MTU.Community


Go Back   MTU.Community > Singers & Hosts Wisdom

Singers & Hosts Wisdom Post how to be a great karaoke singer or host.

Reply
 
Thread Tools Display Modes
  #1  
Old June 29th, 2009, 08:03 PM
bryant's Avatar
bryant bryant is offline
VIP
 
Join Date: Jan 2006
Location: Winslow, Maine
Posts: 4,259
Do NOT Compress Your "C:" Drive!!!!!! Compressed drive "C", not good idea.

Maybe one of you tech computer type of guys/girls can help me out here. On my Dell PC described as my test machine below, I compressed drive "C" to save space. I now know that that is a dumb idea. It saved about 10 gB, but as I should've known, slowed this computer to a crawl. I compressed it from the window you get when you highlight drive C and click on properties.

Big Question: How in the Heck do I uncompress it to it's original state; for three reasons I have been told.

1) It runs awful slow right now, and i have deleted some things and do not need the space.
2) I was told that cloning the Drive in this condition may not work (something to do with overlays).
3)There is a better chance of file corruption, and of course, if data gets loss, than more data will get lost.

So, How in the Heck do I uncompress it to it's original state?

Dale? Roy? Anyone else know how?
__________________


Last edited by ddouglass; June 30th, 2009 at 06:19 PM.
Reply With Quote
  #2  
Old June 29th, 2009, 08:29 PM
Roy Dennis's Avatar
Roy Dennis Roy Dennis is offline
Super Moderator
 
Join Date: Mar 2004
Location: Kent, England
Posts: 5,596
I don't know as I have never done it but what happens if you untick the box to compress the drive. Other than that would system restore work.
Reply With Quote
  #3  
Old June 29th, 2009, 08:40 PM
madjim- with the Lord madjim- with the Lord is offline
Registered User
 
Join Date: Oct 2006
Location: Valdosta GA
Posts: 2,764
Just unckeck the "Compress drive to save space" box and hit apply. It will take a litle time to complete the process.

Jim
__________________
Don't Hate, Participate. GOD Bless!
http://madjim.com http://www.myspace.com/madjimhall http://www.youtube.com/madjimhall

Test Comp #1: P4 3GHz * 3gb RAM * XP Home SP3 * IE8 * WMP11 * NF3.5 * Onboard Sound * Onboard Video * * * MTU Rack (Show Computer) * P4 3GHz * 3gb RAM* XP Home SP3 * IE7 * WMP11 * NF3.5 * Sound Blaster PCI-512 * ATI Raydeon 9200
Reply With Quote
  #4  
Old June 29th, 2009, 09:37 PM
ddouglass ddouglass is offline
Super Moderator
 
Join Date: Nov 2004
Location: Ace, TX (5 miles past Nowhere)
Posts: 9,395
OK, Bryant here goes:

Before you start on this, uncheck the Compress drive to save space box and click on Apply. Try this before moving on to the next items. If this works you won't need to go on, though I am not sure that it will uncompress anything.

1. Click on Start/Run and type CMD in the block then click OK. This will take you to a DOS Window.
2. Type cd/ {Enter}

Before you move on to the next step figure out which folders need to be uncompressed. DO NOT uncompress any of the Windows Uninstall Folders. In fact I wouldn't uncompress any of the Windows directory until you compare it with another uncompressed XP computer.

To see all the command possiblities for the following steps type COMPACT /? {enter}

3. Type COMPACT /U /S:(directory- ie. "C:\Program Files")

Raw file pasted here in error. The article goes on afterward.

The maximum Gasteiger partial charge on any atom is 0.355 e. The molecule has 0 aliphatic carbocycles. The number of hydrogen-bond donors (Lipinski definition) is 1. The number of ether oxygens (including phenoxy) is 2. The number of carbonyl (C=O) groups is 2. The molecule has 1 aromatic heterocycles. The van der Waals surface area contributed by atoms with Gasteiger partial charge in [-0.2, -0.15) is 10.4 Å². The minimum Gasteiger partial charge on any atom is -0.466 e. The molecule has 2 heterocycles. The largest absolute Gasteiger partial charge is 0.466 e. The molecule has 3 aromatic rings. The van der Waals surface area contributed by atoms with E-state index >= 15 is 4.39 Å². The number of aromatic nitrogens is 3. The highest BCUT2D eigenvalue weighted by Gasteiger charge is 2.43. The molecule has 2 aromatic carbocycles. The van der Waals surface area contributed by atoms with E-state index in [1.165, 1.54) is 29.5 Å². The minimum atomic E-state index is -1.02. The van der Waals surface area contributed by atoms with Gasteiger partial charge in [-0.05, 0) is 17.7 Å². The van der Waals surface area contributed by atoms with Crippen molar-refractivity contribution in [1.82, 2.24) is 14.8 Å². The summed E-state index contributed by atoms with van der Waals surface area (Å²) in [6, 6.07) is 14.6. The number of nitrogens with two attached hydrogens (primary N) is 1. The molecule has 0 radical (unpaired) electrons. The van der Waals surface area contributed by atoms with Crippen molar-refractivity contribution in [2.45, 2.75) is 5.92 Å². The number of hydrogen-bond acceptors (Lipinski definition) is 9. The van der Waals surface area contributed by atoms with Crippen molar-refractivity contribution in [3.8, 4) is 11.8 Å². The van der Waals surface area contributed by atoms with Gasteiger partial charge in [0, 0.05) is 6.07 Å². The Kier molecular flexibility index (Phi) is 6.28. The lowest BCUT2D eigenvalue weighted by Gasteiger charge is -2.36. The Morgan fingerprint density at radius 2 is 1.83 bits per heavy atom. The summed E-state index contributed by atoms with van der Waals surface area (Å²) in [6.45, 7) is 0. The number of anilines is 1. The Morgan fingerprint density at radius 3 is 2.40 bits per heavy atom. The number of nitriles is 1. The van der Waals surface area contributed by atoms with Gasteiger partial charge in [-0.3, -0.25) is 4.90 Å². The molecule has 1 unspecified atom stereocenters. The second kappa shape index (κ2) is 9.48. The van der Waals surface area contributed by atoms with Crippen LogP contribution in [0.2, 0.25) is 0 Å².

You will need to do this on all the main directories Except Windows that you want to uncompress.
__________________
Dale Douglass
2nd Generation Karaoke
I am not a member of the MTU Staff.
Reply With Quote
  #5  
Old June 29th, 2009, 10:03 PM
bryant's Avatar
bryant bryant is offline
VIP
 
Join Date: Jan 2006
Location: Winslow, Maine
Posts: 4,259
Quote:
Originally Posted by madjim View Post
Just unckeck the "Compress drive to save space" box and hit apply. It will take a litle time to complete the process.

Jim
I have had the box "unchecked" since I ran the compression, what I think it does is "it no longer compresses anything; but doesn't do any sort of "de-compression" either, as my total space taken has been the same since and the machine isn't getting any faster.
__________________

Reply With Quote
  #6  
Old June 29th, 2009, 10:09 PM
bryant's Avatar
bryant bryant is offline
VIP
 
Join Date: Jan 2006
Location: Winslow, Maine
Posts: 4,259
Quote:
Originally Posted by ddouglass View Post
OK, Bryant here goes:

Before you start on this, uncheck the Compress drive to save space box and click on Apply. Try this before moving on to the next items. If this works you won't need to go on, though I am not sure that it will uncompress anything.

1. Click on Start/Run and type CMD in the block then click OK. This will take you to a DOS Window.
2. Type cd/ {Enter}

Before you move on to the next step figure out which folders need to be uncompressed. DO NOT uncompress any of the Windows Uninstall Folders. In fact I wouldn't uncompress any of the Windows directory until you compare it with another uncompressed XP computer.

To see all the command possiblities for the following steps type COMPACT /? {enter}

3. Type COMPACT /U /S:(directory- ie. "C:\Program Files")

You will need to do this on all the main directories Except Windows that you want to uncompress.
Before I move on I wanna be sure again. First, there is no way to know which folders and files were compressed, I just ran the compress drive for a long time until i had some free space, and although you say don't uncompress the windows folders; not sure why, as it IS windows that has been slowed right down to a snail, so therefore wouldn't the compression of THESE files be causing a lot of that.